The [Friday] Papers
You can find my real-time commentary on Donald Trump's acceptance speech and the rest of the doings at the Republican National Convention last night at @BeachwoodReport.
"It's been a great week for gay escorts in Cleveland," the New York Post reports.
"Male prostitutes contacted by The Post said business is booming and Republican National Convention attendees - most of them married - are clamoring for their services.
"'Business has been way better. I've seen 10 clients so far,' one male escort said.
"'Most of them were first-timers. You could tell they were nervous, but once they became more comfortable, they seemed to be having a good time.'"
So . . . you know. Figure it out.
Law And Disorder
"But Webb's seven-month review found no intentional misconduct during Mayor Rahm Emanuel's administration beyond a previously reported instance, according to the 74-page report released Thursday."
So the city's law department is incompetent, not corrupt.
"In a gently worded report that focused more on future reforms than past failings, Webb's group called for new, robust training concentrating, in part, on 'reinforcing a culture of compliance in discovery.'"
So the current culture is one of insufficient compliance with the basic requirements governing evidence.
"The report also recommended that the Law Department stop interviewing defendant officers in a group setting, a practice that critics have said promotes the department's code of silence by allowing officers to align their stories."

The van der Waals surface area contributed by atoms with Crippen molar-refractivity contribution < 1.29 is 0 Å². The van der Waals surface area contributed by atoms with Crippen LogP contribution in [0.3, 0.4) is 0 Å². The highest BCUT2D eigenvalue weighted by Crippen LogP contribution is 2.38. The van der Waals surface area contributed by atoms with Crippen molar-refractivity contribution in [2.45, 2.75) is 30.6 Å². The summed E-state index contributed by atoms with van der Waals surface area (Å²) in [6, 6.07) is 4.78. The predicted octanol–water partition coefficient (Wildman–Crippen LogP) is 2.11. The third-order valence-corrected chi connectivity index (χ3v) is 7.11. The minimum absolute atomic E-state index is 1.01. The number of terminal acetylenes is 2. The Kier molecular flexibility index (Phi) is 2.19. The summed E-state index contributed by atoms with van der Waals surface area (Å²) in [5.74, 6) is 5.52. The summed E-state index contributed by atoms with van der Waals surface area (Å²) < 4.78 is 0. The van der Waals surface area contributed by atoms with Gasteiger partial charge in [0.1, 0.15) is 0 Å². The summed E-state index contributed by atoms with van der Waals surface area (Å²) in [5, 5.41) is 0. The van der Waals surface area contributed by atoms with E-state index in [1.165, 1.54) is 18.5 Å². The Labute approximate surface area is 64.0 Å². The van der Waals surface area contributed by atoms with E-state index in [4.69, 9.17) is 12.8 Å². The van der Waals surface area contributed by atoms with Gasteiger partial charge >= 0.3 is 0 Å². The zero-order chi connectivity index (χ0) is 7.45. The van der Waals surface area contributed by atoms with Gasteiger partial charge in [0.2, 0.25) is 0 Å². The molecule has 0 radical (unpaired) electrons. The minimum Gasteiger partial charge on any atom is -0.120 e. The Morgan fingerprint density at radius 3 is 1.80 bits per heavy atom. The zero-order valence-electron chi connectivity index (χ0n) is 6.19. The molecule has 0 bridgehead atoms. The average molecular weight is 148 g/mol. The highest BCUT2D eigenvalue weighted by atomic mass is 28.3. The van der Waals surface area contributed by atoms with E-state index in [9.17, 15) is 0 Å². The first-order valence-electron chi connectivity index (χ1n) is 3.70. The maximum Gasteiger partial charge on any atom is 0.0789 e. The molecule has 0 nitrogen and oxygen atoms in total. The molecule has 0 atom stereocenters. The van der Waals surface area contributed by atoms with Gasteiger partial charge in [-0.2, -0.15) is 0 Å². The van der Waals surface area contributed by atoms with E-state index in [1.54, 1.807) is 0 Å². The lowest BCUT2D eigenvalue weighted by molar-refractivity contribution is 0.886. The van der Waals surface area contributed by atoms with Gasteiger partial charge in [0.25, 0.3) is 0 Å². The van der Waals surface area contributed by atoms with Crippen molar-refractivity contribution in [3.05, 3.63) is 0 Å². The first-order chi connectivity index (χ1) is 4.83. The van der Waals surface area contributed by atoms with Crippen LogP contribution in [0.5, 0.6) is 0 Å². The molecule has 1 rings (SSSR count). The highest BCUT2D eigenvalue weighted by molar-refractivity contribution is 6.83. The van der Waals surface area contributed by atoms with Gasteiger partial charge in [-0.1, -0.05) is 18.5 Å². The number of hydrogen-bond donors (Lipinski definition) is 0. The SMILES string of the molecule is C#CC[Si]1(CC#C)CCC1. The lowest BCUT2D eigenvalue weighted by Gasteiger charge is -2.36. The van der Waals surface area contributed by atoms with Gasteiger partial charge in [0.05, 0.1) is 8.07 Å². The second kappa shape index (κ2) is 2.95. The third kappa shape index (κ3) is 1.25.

Interviewing police officers in a group setting instead of separately is a willful technique to obscure truth in favor of building a unified, if untruthful, defense.
"Webb's team said group interviews are not unethical but should be avoided because of the potential conflicts involved."
I beg to differ.
Unethical: "unwilling to adhere to proper rules of conduct . . . not in accord with the standards of a profession."
"The report stresses that city attorneys need a stronger understanding of how police records are maintained. For example, city lawyers told Webb's team that they only recently learned about GPS data maintained by the Police Department and that some search warrant-related documents are stored on the West Side."
Maybe city attorneys should FOIA the CPD.
"'Almost uniformly, (police litigation division) attorneys acknowledged during interviews that they could benefit from a more comprehensive knowledge of the universe of CPD or other City documents that exist, and that at times they have experienced challenges during discovery as a consequence of not possessing a complete knowledge of all CPD and other City entity information generation and record-keeping,' the report states."
This is a damning report no matter how Webb has presented it. City attorneys don't know what records the CPD keeps, they have trouble getting all records relevant to their cases, and seemingly no one has cared enough up 'til now to do anything about it.
"In an interview with the Tribune, Webb said he and his team found the Law Department eager to improve and quick to adopt changes as the review went on."
Now that they were asked by Dan Webb! Never occurred to them before.